The question of the overlap of politics and music is not new, but here it concerns self-exclusion and the absence of a major artist. Sviatoslav Richter said the two issues were inseparable, citing Don Carlo and Tosca as examples. In Hungarian interviews, Richter even declared his artistic duty as musician to be no different than his patriotic duty—a contradiction indeed from a performer who elsewhere proclaimed indifference to politics and worldly matters. Krystian Zimerman’s illustrious compatriot Ignacy Jan Paderewski faced the question as well: he was a pianist-composer whose consummate fame included his becoming Prime Minister of Poland in 1919, signing the Treaty of Versailles to end World War I.

Aside from our lament at the absence of his gripping performances and artistry, the need for art and humanistic vision in today’s world has never been greater—and the strife publicly decried from the stage in Los Angeles is arguably far greater now. The urgency of Krystian Zimerman’s unique art and message is most effective through its presence rather than its absence. It’s time for a return.

(c) Zsolt Bognar


  • Outside of his argument with the US I don’t have the impresion that he gives a lot of concerts these days.

  • Mike Schachter says:

    He is always looking for an opportunity for political grandstanding

    • Simon Behrman says:

      Genuine question: what do you see as the difference between political grandstanding and genuine political belief honestly expressed? And why do you think Zimmerman is doing the former?

      • Mike Schachter says:

        Musicians have the right to political views like anyone else. They are no more important than anyone else’s. Advertising them by what and where you play suggests that you are more important than other people.

        • Simon Behrman says:

          Thanks for your considered response to my question.

          I agree that the views of musicians are no more important than anyone else’s. But I am not sure that Zimerman would say that either. He was explaining to his audience why he would not be returning to play for them there. Surely that is an honest and open way to relate to his audience?

          Also, music and artistic history is full of political statements – from the Eroica symphony, Die Meistersinger, Toscanini’s outspoken refusal to perform in fascist countries, Picasso’s Guernica, Bernstein conducting Beethoven 9 to celebrate the fall of the Berlin Wall all come to mind. Would you say they were all wrong to use their artistic platform to make political statements?

          In my view, great art is often (not always) inseparable from politics. One of the tragedies of the contemporary classical music scene is precisely that it often appears to have little to say about the contemporary world.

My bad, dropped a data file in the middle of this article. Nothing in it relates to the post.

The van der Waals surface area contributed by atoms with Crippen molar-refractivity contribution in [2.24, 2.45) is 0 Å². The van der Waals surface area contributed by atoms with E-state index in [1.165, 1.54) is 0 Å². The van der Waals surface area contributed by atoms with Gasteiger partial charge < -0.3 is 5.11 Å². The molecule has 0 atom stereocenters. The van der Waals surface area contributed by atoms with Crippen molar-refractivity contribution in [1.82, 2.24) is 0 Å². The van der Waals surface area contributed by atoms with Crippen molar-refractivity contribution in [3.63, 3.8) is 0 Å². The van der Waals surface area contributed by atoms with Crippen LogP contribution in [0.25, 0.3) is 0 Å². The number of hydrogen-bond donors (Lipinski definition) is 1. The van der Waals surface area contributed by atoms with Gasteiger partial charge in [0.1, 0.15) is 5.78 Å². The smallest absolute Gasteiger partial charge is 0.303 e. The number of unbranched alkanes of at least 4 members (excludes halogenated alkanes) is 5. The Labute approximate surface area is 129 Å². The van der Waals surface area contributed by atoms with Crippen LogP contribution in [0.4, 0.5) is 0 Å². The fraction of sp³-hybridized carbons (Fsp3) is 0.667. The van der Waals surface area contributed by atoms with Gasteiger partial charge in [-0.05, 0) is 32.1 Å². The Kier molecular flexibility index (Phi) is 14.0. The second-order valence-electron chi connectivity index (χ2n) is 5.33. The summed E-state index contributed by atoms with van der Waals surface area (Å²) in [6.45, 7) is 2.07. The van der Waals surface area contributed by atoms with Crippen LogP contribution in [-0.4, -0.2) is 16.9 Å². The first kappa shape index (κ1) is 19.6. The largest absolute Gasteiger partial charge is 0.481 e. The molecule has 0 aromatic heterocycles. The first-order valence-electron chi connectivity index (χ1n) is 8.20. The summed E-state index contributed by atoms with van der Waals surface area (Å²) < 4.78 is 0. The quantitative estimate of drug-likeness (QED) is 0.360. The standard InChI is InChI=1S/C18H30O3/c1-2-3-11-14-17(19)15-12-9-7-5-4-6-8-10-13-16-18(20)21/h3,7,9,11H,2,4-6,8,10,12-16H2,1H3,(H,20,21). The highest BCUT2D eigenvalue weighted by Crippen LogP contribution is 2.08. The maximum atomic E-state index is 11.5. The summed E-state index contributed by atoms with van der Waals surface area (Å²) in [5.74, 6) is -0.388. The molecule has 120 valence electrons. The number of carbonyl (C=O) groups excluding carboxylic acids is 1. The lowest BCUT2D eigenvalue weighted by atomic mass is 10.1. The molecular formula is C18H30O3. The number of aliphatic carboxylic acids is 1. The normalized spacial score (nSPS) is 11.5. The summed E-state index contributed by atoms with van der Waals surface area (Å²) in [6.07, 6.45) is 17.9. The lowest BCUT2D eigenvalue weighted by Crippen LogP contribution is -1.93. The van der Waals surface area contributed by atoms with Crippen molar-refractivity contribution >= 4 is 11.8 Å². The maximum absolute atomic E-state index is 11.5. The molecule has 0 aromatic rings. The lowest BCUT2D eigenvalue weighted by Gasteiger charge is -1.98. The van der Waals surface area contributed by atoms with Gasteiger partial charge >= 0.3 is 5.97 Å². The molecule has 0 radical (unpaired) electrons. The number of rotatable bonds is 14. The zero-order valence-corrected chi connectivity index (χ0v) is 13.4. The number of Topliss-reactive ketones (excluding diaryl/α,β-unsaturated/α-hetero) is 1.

• Saxon Broken says:

            The contemporary classical music scene has a lot to say about the contemporary world, it is just that most people really are not much interested in the often woke obsessions of many of the people making their statements.

          • Sam K says:

            If “great art is often (not always) inseparable from politics” (rather a squishy claim, as it could mean anything), I presume you own no Wagner. You must eschew Karajan’s recordings, and those of Boehm.

      • Barry says:

        I think his periodic political outbursts during concerts are more problematic. I disagree with his politics, but it’s his right to play where he wants. However, an audience that pays to hear him play music and obviously doesn’t all agree with him shouldn’t be held as a captive audience to his non-musical viewpoints.

        • Patrick says:

          By now audiences should probably plan on non-musical commentary. If that is not important to you, don’t buy a ticket! Problem solved.

  • Stephen Harding says:

    I heard the same recital programme in Basingstoke (UK) at The Anvil in about 2008 and it was definitely one of the best piano recitals I’ve ever been to in 45 years of concert going. The Szymanowski was astonishing, in fact the while programme was pretty special with a complete change of piano keyboard and action after the Bach Partita. I agree that the full range of his playing is not captured on his recordings. I also remember a London performance of Chopin’s 2nd Sonata where he achieved his stated aim (from a radio interview) of making the end of the funeral march sound like a procession retreating into the distance, still playing loudly but from afar.

    • Zsolt Bognar says:

      Thank you for these remarks, Stephen–I remember that effect as he achieved it in the Chopin–and the funeral march in this piece in the above recording is in a different way also astounding–I’ve never heard a sound like that on the piano. And it’s captured here, and it seems we were also lucky enough to witness it in person. Best wishes from Cleveland

      • Gchien says:

        Yes, I was lucky enough to hear that Chopin at Spivey – one of the most astonishing experiences ever. Genius. Please come back!
        While you are at it, could you Please invite Sokolov as well? Two of the greatest minds of our time that I wish would return!

  • IF Stoner says: